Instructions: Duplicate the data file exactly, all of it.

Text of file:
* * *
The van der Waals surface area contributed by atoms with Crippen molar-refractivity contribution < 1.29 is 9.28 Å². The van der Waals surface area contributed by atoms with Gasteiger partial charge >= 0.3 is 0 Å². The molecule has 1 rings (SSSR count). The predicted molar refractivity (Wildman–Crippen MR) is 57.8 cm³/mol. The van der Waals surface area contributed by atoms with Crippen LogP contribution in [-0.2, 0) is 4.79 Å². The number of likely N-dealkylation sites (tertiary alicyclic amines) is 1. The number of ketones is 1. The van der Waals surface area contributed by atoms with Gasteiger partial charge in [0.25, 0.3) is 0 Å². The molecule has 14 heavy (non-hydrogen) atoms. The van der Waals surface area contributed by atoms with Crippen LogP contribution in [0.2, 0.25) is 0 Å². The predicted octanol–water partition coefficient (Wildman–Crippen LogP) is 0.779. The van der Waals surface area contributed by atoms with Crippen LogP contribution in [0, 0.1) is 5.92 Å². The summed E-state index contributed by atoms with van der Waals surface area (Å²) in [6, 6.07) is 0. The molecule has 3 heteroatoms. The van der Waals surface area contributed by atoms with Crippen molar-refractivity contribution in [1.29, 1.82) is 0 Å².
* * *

The van der Waals surface area contributed by atoms with Crippen molar-refractivity contribution < 1.29 is 9.28 Å². The van der Waals surface area contributed by atoms with Gasteiger partial charge >= 0.3 is 0 Å². The molecule has 1 rings (SSSR count). The predicted molar refractivity (Wildman–Crippen MR) is 57.8 cm³/mol. The van der Waals surface area contributed by atoms with Crippen LogP contribution in [-0.2, 0) is 4.79 Å². The number of likely N-dealkylation sites (tertiary alicyclic amines) is 1. The number of ketones is 1. The van der Waals surface area contributed by atoms with Gasteiger partial charge in [0.25, 0.3) is 0 Å². The molecule has 14 heavy (non-hydrogen) atoms. The van der Waals surface area contributed by atoms with Crippen LogP contribution in [0.2, 0.25) is 0 Å². The predicted octanol–water partition coefficient (Wildman–Crippen LogP) is 0.779. The van der Waals surface area contributed by atoms with Crippen LogP contribution in [0, 0.1) is 5.92 Å². The summed E-state index contributed by atoms with van der Waals surface area (Å²) in [6, 6.07) is 0. The molecule has 3 heteroatoms. The van der Waals surface area contributed by atoms with Crippen molar-refractivity contribution in [1.29, 1.82) is 0 Å².